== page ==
How grateful I am to share these times with these wonderful little people. The giggles, the tears, the joy, the exhaustion, the goofiness, the memories.

The times together. Both small and large. Both bitterly sad and gloriously happy. Are what matters most.

Sunday, April 1, 2012

Faces of Bali

On the stone steps leading to Gunug Kawi, we meet half way. She is going up. I am walking down. She is not out of breath, no dampness on her brow, no sign of exertion. I wonder how many times a day she makes this trek.

At the restaurant in Ubud, the waitress takes our friend, Teagan, and CJ by the hand. She leads them to the garden and takes pictures of them with her cell phone. She is much more shy when I ask to take her picture.
At first, we are adversaries because I am looking for a bargain while she is looking for a profit. We barter over the handmade batik quilt that hangs in her shop. When we finally strike a deal with a handshake, she is instantly my friend. (I think she was happy with the price). She marvels at my "lima anak anak" (FIVE children!) and tells me about her own daughter who also sews and does handiwork.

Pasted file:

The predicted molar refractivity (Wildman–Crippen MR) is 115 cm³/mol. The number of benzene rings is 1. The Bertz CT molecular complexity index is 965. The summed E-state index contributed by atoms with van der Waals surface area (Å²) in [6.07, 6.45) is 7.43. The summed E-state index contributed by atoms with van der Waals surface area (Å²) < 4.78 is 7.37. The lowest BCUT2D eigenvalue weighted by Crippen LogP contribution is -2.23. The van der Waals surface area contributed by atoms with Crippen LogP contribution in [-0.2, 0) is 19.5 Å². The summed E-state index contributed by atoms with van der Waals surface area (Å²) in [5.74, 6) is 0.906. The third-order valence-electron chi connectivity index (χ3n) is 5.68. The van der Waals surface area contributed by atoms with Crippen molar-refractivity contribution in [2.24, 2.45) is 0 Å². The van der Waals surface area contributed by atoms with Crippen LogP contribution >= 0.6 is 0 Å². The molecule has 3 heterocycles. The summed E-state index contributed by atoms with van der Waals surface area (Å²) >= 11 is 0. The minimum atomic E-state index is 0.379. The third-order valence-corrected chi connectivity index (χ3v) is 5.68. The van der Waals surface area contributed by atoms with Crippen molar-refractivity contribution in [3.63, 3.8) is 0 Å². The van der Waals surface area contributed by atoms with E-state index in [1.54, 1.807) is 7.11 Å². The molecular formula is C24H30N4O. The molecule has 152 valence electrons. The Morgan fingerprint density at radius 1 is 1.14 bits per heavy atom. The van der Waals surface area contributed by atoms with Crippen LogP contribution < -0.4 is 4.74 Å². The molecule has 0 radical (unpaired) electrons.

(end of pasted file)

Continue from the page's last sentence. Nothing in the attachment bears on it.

The Balinese dancer poses for pictures after the sunset show at Ulawatu. Her finger nails (unfortunately not pictured) extend at least an inch past her finger tips.

The Ibu selling sundresses at the beach. We bought four dresses ($6 each).
We hear the procession for the temple festival long before they arrive. Singing to a drum beat proceeds them. This group of ladies arrives first. They are the temple workers. They are old and at least half are toothless. But they smile brightly and come chat with me before the festival begins. I can't help but think of my own grandma who worked at the temple in Idaho in her later years.
The temple festival procession!

Of all the faces of Bali, these are my favorite. We loved sharing our experience with the Tree family. They are members of our churc,h and we are lucky enough to have them as neighbors. We stayed at the same hotel in Bali and enjoyed beach going, touring, and dining together.

This was our lunch in Ubud with a view of the rice paddies.